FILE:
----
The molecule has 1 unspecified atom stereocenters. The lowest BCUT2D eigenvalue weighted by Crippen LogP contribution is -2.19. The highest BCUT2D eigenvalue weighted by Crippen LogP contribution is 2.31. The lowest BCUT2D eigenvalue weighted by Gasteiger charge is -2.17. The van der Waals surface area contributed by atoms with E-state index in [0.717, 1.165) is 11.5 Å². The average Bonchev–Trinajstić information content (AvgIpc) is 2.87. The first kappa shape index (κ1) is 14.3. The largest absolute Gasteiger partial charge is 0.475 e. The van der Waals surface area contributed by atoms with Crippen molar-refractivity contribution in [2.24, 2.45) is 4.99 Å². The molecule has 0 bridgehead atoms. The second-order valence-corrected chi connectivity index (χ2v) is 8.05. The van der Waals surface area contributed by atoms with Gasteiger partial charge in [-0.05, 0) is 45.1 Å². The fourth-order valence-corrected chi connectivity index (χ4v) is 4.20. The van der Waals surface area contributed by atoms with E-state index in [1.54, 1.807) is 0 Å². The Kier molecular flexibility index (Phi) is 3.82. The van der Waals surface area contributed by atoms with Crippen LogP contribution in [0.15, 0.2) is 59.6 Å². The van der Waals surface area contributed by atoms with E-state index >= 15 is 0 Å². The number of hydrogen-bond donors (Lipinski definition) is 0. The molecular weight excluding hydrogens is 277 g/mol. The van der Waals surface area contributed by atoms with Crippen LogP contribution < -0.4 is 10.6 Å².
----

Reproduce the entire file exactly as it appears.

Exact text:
The molecule has 1 unspecified atom stereocenters. The lowest BCUT2D eigenvalue weighted by Crippen LogP contribution is -2.19. The highest BCUT2D eigenvalue weighted by Crippen LogP contribution is 2.31. The lowest BCUT2D eigenvalue weighted by Gasteiger charge is -2.17. The van der Waals surface area contributed by atoms with E-state index in [0.717, 1.165) is 11.5 Å². The average Bonchev–Trinajstić information content (AvgIpc) is 2.87. The first kappa shape index (κ1) is 14.3. The largest absolute Gasteiger partial charge is 0.475 e. The van der Waals surface area contributed by atoms with Crippen molar-refractivity contribution in [2.24, 2.45) is 4.99 Å². The molecule has 0 bridgehead atoms. The second-order valence-corrected chi connectivity index (χ2v) is 8.05. The van der Waals surface area contributed by atoms with Gasteiger partial charge in [-0.05, 0) is 45.1 Å². The fourth-order valence-corrected chi connectivity index (χ4v) is 4.20. The van der Waals surface area contributed by atoms with E-state index in [1.54, 1.807) is 0 Å². The Kier molecular flexibility index (Phi) is 3.82. The van der Waals surface area contributed by atoms with Crippen LogP contribution in [0.15, 0.2) is 59.6 Å². The van der Waals surface area contributed by atoms with E-state index >= 15 is 0 Å². The number of hydrogen-bond donors (Lipinski definition) is 0. The molecular weight excluding hydrogens is 277 g/mol. The van der Waals surface area contributed by atoms with Crippen LogP contribution < -0.4 is 10.6 Å².